Critical Tips to Help Restaurateurs Thrive
3 Min Read By John Kelly
Had you only looked at the foot traffic data for the first two months of 2020, you might have been tempted to declare—and not without good reason—that it was shaping up to be a banner year for brick-and-mortar establishments.
In the last week of February, national in-store traffic was up 3.5 percent over the previous year’s figures. The country had experienced 23 consecutive quarters of GDP growth, one of the longest such periods in modern history. Earlier in the month, the S&P 500 and Nasdaq Composite index had soared to all-time highs. The economy was booming.
And then, beginning in early March, the bottom fell out. As the novel coronavirus outbreak swept across the country and around the world—and as state and local governments grappled with how to control it—foot traffic dropped precipitously across the board. By the end of the month, nationwide retail walk-ins were at a paltry 27.1 percent of the previous year’s figures. The country hit its foot traffic low point in mid-April, with walk-ins sitting at only 25.2 percent of the 2019 numbers.
While foot traffic numbers have crept upward from their low-water marks this past spring, the country as a whole still has not exceeded 50 percent of what could be considered normal figures. Brick-and-mortar businesses have thus had to adapt their marketing strategies in order to survive in the long run. So what are some of the best things you can do to sustain your business during the pandemic?
Put Safety (and Health) First
The data shows us that consumers are concerned for their safety. As word of the virus spread in early March, the precipitous drops in retail traffic started before any stay-at-home orders were issued. As a result, now more than ever, it is good practice for retailers across the country to focus on prioritizing the health and safety of their employees and customers alike—doing things like installing partitions, reducing store capacity, switching to contactless menus and payments, mandating masks, and disinfecting pens.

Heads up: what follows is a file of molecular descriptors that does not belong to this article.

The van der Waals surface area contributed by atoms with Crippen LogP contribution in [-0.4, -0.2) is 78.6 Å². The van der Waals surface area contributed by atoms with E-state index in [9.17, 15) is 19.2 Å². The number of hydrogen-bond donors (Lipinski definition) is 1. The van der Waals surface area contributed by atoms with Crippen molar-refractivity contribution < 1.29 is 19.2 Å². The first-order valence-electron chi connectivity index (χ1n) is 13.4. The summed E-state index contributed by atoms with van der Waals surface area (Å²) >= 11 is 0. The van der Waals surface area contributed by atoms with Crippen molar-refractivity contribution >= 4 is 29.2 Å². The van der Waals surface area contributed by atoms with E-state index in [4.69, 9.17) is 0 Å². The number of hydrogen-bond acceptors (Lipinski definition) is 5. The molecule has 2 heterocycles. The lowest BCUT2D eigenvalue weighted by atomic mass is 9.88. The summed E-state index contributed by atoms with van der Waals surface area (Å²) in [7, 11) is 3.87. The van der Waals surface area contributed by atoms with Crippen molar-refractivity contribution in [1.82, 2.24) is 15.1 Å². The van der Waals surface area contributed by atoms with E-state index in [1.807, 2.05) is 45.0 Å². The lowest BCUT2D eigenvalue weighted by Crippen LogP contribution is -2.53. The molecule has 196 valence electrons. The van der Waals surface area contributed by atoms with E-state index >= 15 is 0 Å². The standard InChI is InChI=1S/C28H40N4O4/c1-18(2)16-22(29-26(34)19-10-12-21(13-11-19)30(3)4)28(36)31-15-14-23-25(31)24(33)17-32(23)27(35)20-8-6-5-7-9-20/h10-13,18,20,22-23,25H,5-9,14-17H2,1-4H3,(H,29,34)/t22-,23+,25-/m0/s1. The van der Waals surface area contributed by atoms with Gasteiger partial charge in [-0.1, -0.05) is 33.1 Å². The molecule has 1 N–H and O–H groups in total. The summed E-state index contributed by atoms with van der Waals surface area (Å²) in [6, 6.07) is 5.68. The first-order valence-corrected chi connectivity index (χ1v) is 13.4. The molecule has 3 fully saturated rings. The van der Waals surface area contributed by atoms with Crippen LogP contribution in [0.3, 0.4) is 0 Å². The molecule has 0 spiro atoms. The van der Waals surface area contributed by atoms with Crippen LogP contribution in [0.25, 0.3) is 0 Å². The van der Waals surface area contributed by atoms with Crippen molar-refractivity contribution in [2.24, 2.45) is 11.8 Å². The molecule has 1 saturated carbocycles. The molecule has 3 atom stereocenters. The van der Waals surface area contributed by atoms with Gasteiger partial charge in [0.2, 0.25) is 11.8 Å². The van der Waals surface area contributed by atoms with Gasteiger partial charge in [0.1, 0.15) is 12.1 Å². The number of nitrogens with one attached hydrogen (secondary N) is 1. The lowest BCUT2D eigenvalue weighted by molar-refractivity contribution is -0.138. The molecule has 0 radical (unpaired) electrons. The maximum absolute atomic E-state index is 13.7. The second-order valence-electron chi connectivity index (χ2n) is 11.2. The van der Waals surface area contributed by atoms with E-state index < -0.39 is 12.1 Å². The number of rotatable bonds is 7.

Communicate, Communicate, Communicate
Once you have put those safety measures in place, make sure to let your customers know. You should be communicating these safety measures and any updates or changes you’ve made to your services to your customers. It’s not enough to hang a “We’re Open” sign in your window and hope for the best, especially when most of us are spending more time at home and are less likely to encounter physical signage. Take advantage of online channels like email and social media posts to effectively get your message out during this timeframe.
Go Online and Deliver on Delivery
Again, since many people are spending an inordinate amount of time indoors and online, it’s crucial that you have a strong presence on the web. Invest the time to make your website and Facebook profile pages robust and engaging. Furthermore, you should enable online ordering for delivery and pick-up capabilities on your website. Delivery and takeout business has exploded during the pandemic—make sure you are riding the wave.
Know Your Top Customers
From the standpoint of driving business, it’s critically important for brands to know who their best customers and prospects are. The ability to identify and market to those customers who come in frequently or are making bigger purchases is even more important in today’s ultra-competitive environment. If you own a restaurant and have limited table space, you do not want the single patron who orders a sandwich and a glass of water., You want the family of four who is going to buy large meals and a bottle of wine.
Don’t Stop Marketing
Also, as counterintuitive as it may sound, now is the best time to advertise. With many competitors cutting back on ad spending, the cost of online media has become quite inexpensive. Furthermore, with people spending a majority of their time inside, online interactions and engagements are at record levels. This perfect storm of lost costs and high engagement has meant that we have seen unprecedented click-through rates on ads served during this time. If you can maintain (or even increase) your marketing spend, your share of voice increases and your messaging becomes more visible to customers old and new.
Be a Leading Brand Right Now
Finally, consumers are also more likely to perceive brands who advertise during downturns as leaders who are more stable and reliable, which could mean a big boost for your business both now and after the pandemic passes.